Scottish football has no right to claim James McCarthy



With the deadline day transfer of James McCarthy from Wigan Athletic to Everton for around £13 million, the media and Scottish football as a whole fell over themselves to laud the deal which saw him become the most expensive ‘Scottish-born’ player in football history.

That transfer would see his former side Hamilton Accies receive a tidy sum thanks to a sell-on clause, but why should Scottish football be brought into the conversation when the Scottish FA didn’t want to know him when he was coming through the ranks. Only Hamilton Accies and the Republic of Ireland saw his potential and they should be the ones lauding the transfer not Scottish football as a whole.

Yes, Scotland tried to ‘court’ him back over the Irish Sea but only when he had already broken through and ‘made it’. He decided to stay loyal to the country that was loyal to him and gave him his chance, by playing his first competitive senior cap against Macedonia in 2011.

But with his latest big move, certain elements of the Scottish media are lauding him as the most expensive Scottish footballer. Some dodge the subject by stating Scottish-born or label him the most expensive footballer ever to hail from this country.

McCarthy was born in Scotland, just like his international team mate Aiden McGeady, however McGeady faced widespread abuse and criticism for turning his back on the country of his birth from many quarters of the Scottish game. Fans, former players and managers along with media attacked him for his decision and yet McCarthy was not treated as badly as what McGeady was – although he still received his fair share of anti-Irish racist abuse namely from the ‘provincial clubs’ in the Scottish game.

Both players were not selected by the Scottish FA, in fact the Scottish FA didn’t want to now about either player and as they qualified through the grandparents ruling, the Republic of Ireland happily snapped them up.

It is somewhat ironic and hypocritical that those criticising McGeady and McCarthy, laud the services of the players who have played for Scotland and were not born in Scotland.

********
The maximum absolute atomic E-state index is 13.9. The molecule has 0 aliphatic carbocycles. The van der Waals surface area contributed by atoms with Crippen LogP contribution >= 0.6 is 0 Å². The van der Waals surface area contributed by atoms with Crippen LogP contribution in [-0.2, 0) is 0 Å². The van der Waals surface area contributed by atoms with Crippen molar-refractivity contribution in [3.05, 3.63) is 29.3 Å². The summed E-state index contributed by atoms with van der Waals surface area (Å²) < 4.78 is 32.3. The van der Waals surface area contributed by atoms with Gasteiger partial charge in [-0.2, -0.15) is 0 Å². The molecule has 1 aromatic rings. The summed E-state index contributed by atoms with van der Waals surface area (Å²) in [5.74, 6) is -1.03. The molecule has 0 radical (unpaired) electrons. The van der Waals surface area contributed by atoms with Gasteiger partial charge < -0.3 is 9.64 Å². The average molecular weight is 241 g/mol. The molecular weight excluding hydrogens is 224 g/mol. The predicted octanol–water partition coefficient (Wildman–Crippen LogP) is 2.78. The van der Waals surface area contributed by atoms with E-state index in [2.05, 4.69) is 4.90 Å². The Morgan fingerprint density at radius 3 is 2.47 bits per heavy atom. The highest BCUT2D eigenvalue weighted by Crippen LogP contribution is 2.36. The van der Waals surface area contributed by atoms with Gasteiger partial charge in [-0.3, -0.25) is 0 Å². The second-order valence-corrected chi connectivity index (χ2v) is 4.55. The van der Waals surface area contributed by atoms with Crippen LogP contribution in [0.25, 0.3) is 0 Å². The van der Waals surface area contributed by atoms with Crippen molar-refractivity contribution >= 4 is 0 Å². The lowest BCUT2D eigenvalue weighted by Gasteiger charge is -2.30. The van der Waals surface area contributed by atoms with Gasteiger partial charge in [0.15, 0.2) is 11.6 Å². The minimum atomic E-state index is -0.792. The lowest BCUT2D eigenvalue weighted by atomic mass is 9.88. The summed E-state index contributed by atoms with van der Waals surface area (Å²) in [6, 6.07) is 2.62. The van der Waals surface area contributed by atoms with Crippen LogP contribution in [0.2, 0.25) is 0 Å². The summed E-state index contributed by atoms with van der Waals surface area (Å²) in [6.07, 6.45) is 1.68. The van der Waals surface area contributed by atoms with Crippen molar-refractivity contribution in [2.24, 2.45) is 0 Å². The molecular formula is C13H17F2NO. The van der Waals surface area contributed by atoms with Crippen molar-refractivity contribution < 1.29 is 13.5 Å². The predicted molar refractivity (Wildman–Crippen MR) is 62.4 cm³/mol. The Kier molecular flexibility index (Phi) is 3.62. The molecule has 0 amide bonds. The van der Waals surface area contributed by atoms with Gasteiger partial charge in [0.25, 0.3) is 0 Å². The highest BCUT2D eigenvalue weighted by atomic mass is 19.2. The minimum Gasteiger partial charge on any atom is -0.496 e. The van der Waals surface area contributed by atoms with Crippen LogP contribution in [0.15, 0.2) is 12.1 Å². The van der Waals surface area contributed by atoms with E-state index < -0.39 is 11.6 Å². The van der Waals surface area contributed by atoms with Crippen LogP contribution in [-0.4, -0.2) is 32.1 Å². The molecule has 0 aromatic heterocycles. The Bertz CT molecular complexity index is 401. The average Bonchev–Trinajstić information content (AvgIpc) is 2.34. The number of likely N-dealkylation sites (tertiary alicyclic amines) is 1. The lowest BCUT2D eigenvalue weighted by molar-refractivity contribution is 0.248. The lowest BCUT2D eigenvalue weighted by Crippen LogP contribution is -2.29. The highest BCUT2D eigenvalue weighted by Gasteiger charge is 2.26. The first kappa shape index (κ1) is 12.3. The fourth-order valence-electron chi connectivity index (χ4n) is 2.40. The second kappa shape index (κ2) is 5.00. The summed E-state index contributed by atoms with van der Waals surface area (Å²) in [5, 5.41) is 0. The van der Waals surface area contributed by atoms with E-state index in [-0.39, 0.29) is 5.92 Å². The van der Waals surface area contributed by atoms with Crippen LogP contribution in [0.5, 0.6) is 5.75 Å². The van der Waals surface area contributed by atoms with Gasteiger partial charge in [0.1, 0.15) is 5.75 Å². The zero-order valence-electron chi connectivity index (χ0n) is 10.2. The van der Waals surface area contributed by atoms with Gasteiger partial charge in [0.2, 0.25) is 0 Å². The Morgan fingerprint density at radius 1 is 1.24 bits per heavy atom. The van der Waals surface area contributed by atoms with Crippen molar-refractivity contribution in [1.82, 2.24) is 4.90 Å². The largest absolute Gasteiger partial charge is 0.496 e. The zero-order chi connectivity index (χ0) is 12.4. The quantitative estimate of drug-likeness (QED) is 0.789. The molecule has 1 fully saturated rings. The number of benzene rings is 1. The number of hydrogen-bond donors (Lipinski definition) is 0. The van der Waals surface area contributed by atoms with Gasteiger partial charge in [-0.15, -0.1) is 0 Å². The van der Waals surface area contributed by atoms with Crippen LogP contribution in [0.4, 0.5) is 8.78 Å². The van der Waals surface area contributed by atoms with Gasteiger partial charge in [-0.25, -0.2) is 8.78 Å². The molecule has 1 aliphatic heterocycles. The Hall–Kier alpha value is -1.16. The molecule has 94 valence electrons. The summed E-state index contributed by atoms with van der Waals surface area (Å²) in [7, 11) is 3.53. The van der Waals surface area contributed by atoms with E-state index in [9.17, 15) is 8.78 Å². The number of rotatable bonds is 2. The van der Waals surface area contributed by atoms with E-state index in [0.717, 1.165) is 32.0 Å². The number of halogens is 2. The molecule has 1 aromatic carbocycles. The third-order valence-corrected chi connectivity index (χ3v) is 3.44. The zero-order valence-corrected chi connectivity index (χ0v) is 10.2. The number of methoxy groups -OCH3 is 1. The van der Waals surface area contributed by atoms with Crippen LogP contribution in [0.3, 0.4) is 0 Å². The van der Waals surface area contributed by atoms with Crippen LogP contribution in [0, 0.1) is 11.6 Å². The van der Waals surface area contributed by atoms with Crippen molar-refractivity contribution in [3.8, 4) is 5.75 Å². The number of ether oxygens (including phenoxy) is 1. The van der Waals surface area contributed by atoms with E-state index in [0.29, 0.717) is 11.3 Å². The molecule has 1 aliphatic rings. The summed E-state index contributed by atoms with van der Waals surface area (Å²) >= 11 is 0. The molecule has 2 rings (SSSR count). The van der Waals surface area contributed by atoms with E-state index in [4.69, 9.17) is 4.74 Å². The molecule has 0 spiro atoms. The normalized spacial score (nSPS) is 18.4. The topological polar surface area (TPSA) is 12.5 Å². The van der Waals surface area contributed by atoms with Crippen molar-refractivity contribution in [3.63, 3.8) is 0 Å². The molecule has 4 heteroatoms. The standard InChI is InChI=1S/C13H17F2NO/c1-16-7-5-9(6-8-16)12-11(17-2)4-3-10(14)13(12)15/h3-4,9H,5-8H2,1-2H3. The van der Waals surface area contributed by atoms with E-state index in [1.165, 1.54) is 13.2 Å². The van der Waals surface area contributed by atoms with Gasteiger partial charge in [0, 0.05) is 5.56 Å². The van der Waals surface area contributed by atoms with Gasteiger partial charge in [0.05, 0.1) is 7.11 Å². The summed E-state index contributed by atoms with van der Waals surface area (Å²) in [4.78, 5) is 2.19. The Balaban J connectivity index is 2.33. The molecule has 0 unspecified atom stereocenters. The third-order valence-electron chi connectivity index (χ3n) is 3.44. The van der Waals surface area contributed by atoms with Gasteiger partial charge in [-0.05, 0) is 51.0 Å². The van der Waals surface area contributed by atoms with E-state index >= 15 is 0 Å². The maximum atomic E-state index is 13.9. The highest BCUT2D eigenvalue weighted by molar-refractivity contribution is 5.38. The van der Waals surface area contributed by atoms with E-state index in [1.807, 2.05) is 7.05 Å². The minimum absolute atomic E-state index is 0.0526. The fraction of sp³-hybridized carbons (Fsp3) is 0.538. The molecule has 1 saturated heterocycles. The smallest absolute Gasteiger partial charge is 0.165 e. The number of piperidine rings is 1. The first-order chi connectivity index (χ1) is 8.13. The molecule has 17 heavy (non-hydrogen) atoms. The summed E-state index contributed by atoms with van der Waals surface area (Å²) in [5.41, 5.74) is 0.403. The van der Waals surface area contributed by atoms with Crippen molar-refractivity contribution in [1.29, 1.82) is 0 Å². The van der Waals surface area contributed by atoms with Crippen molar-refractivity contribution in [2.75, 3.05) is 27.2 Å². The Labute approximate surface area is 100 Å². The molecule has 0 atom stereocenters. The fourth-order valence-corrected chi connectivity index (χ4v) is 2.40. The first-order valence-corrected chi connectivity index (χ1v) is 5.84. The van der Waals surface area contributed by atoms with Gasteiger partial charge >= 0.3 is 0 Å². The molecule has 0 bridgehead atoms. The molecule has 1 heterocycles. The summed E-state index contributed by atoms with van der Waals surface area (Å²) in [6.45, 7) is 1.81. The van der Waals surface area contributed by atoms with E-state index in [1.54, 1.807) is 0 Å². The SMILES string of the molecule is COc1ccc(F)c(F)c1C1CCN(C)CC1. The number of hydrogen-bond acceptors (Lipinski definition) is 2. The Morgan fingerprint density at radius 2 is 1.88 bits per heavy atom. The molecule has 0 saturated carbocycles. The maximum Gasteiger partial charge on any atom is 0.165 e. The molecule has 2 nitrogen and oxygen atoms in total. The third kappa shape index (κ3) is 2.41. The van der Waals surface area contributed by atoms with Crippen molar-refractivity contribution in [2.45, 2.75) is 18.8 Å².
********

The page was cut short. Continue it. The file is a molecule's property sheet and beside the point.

Take for example Steven Fletcher – a Scotland international who played for Hibernian before his move south to English football – he was born in Shrewsbury. How about Kris Commons, Russell Martin, Matt Gilks, Shaun Maloney, Jordan Rhodes, James Morrison, Danny Fox, Phil Bardsley, George Boyd, Liam Bridcutt and Matt Phillips? None of these are Scottish born, but are now Scottish internationals all using their family ties to play for Scotland – yet many of those playing for Scotland now chose to play for Scotland for various reasons. Classing themselves as Scottish due to parentage or their grandparents and even the fact that they could not get a game for the English national side.

FIFA and UEFA class all the above ‘Scotland’ players as Scottish internationals, likewise James McCarthy is an Irish international. It doesn’t matter where he was born, he is no longer a Scottish football player but an Irish one.

So while Scottish football and the media try to lay claim to McCarthy in some form or another, the only people in Scotland who have a right to laud him or lay claim to him are those who developed him as a player – Hamilton Accies.


About Author


Andy Muirhead is the Editor of Scotzine and the Scottish Football fanzine FITBA. He is the Scottish Football columnist for The Morning Star and has written for a number of other publications including ESPN, Huffington Post UK, BT Life's a Pitch and has had his work featured in the Daily Record, The Scotsman and the Daily Mail.

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